Irving Langmuir, 1923, worked at the General Electric Research Laboratory, and helped to modernize vacuum tube engineering.
Irving Langmuir was born on 31 January 1881 in Brooklyn, New York. His father was employed by an insurance company and that work took the family to Paris, Philadelphia and New York. After graduating from a technical high school, Langmuir earned his BS in metallurgical engineering from Columbia School of Mines in 1903. He then went on to Germany, where he earned his PhD from the University of Gottingen in 1906. Afterward he spent three years teaching at Stevens Institute of Technology in New Jersey, where he was often frustrated both by his limited salary and by the fact that teaching demands kept him from research.
Dr. Langmuir was happier after he moved to the General Electric Research Laboratory, where he worked from 1909 until his retirement in 1950. Langmuir combined physics, chemistry and engineering in a fruitful way. Throughout the course of his career, his work showed itself to have both theoretical and practical value. Langmuir was considered a pioneer in the field of electronics and helped modernize vacuum tube engineering. He improved pressure gauges, invented a gas-filled tungsten lamp and developed an atomic welding process. His engineering skills were utilized by the military during World War II. More controversially, Langmuir also was involved in experiments with cloud seeding.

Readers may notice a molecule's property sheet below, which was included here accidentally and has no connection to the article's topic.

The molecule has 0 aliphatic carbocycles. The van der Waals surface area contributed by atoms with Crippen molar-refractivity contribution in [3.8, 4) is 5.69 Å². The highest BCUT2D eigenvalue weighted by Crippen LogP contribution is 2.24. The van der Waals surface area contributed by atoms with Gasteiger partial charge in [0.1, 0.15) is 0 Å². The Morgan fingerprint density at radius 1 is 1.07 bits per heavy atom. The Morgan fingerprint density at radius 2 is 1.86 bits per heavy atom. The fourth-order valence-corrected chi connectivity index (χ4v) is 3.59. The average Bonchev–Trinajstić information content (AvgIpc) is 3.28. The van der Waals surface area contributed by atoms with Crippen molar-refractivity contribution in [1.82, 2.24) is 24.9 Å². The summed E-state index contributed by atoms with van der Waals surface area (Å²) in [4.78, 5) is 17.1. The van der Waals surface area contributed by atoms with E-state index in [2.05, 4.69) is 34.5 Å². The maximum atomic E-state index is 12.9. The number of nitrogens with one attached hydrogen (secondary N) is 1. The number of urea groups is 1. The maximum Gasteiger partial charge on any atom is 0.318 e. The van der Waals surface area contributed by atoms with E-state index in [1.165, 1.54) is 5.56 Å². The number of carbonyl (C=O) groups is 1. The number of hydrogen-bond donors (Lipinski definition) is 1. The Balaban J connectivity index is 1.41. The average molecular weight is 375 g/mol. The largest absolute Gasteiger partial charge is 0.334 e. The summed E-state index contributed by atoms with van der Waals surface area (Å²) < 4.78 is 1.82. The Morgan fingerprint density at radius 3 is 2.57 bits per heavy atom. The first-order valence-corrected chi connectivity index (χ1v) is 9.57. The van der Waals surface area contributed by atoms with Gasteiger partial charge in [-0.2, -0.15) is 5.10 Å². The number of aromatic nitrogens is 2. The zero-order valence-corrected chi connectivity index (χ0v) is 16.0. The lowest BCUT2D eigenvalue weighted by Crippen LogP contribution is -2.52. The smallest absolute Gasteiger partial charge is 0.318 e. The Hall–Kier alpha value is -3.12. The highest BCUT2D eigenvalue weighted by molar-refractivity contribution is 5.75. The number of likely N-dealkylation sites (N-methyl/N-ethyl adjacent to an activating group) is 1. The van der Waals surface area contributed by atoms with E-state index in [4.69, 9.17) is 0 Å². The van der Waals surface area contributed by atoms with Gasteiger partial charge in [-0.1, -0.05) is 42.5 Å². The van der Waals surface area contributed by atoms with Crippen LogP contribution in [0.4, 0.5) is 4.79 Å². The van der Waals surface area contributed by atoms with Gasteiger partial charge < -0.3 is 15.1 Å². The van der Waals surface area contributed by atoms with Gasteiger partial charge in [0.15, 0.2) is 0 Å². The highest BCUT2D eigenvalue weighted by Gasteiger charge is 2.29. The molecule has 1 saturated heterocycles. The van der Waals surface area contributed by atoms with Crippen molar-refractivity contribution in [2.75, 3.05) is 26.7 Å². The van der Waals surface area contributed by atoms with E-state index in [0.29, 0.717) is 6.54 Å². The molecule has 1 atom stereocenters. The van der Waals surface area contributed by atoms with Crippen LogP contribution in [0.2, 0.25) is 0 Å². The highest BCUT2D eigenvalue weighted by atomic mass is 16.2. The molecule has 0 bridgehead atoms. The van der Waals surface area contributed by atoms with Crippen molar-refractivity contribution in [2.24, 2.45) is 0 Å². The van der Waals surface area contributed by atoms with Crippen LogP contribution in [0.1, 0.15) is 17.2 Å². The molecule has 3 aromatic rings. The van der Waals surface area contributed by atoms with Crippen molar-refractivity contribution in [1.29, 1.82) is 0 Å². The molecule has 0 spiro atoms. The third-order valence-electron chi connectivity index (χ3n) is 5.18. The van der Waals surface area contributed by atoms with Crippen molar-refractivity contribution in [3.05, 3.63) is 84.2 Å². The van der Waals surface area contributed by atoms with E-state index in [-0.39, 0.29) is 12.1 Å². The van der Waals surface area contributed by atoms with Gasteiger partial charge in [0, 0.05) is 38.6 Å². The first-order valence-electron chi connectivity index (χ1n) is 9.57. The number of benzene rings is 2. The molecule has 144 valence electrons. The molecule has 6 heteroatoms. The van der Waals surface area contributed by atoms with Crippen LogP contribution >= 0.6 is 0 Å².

Dr. Langmuir was widely respected by his peers, who were impressed by his clarity and vision and broad scientific knowledge. He held numerous patents and contributed to journals. He was a fellow of the American Physical Society, and a member of the National Academy of Sciences and American Chemical Society. He was IRE president in 1923. Langmuir received many honorary doctorates, the Franklin medal in 1934 and the Faraday medal in 1943. His work on surface chemisty earned him the Nobel Prize in Chemistry in 1932. Katharine Burr Blodgett, the first woman scientist hired by General Electric and one of Langmuir's mentees, assisted him in much of his work on this topic.
Dr. Langmuir was married to Marion Mersereau and the couple raised a son and a daughter. Even in his spare time, he challenged himself. His obituary noted that "for fun" he once walked fifty-two miles in one day and frequently climbed daunting mountain peaks. He also learned to fly and owned his own small plane. Langmuir died, at a nephew's summer home in Massachusetts, on 16 August 1957.
C. Guy Suits and Miles J . Martin, "Irving Langmuir 1881-1957: A Biographical Memoir," National Academy of Sciences Biographical Memoir (1974), p. 214-47.
"Dr. Irving Langmuir Dies at 76; Winner of Nobel Chemistry Prize," New York Times, 17 August 1957.
Irving Langmuir-Biographical, Nobelprize.org.